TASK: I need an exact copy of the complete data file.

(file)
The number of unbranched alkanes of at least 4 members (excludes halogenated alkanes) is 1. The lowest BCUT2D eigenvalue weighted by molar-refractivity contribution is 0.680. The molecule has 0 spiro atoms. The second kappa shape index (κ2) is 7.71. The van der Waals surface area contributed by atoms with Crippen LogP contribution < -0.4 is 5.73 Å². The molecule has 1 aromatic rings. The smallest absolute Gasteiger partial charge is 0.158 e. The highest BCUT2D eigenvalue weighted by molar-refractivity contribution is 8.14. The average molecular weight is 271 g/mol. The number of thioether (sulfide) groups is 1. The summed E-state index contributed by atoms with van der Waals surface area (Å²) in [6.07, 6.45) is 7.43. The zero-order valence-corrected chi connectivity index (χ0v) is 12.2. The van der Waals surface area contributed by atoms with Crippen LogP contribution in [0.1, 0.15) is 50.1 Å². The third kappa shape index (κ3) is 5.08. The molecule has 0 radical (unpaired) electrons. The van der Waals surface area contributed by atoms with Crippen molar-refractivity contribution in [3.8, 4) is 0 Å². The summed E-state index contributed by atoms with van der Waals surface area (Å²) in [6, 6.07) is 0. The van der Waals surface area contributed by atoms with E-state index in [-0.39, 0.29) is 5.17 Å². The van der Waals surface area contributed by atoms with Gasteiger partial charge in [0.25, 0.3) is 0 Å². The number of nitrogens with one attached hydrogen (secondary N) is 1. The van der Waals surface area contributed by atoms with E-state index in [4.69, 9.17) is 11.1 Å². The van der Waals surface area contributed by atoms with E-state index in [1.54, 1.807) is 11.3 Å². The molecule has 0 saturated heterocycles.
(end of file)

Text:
The number of unbranched alkanes of at least 4 members (excludes halogenated alkanes) is 1. The lowest BCUT2D eigenvalue weighted by molar-refractivity contribution is 0.680. The molecule has 0 spiro atoms. The second kappa shape index (κ2) is 7.71. The van der Waals surface area contributed by atoms with Crippen LogP contribution < -0.4 is 5.73 Å². The molecule has 1 aromatic rings. The smallest absolute Gasteiger partial charge is 0.158 e. The highest BCUT2D eigenvalue weighted by molar-refractivity contribution is 8.14. The average molecular weight is 271 g/mol. The number of thioether (sulfide) groups is 1. The summed E-state index contributed by atoms with van der Waals surface area (Å²) in [6.07, 6.45) is 7.43. The zero-order valence-corrected chi connectivity index (χ0v) is 12.2. The van der Waals surface area contributed by atoms with Crippen LogP contribution in [0.1, 0.15) is 50.1 Å². The third kappa shape index (κ3) is 5.08. The molecule has 0 radical (unpaired) electrons. The van der Waals surface area contributed by atoms with Crippen molar-refractivity contribution in [3.8, 4) is 0 Å². The summed E-state index contributed by atoms with van der Waals surface area (Å²) in [6, 6.07) is 0. The van der Waals surface area contributed by atoms with E-state index in [-0.39, 0.29) is 5.17 Å². The van der Waals surface area contributed by atoms with Gasteiger partial charge in [0.25, 0.3) is 0 Å². The number of nitrogens with one attached hydrogen (secondary N) is 1. The van der Waals surface area contributed by atoms with E-state index in [4.69, 9.17) is 11.1 Å². The van der Waals surface area contributed by atoms with E-state index in [1.54, 1.807) is 11.3 Å². The molecule has 0 saturated heterocycles.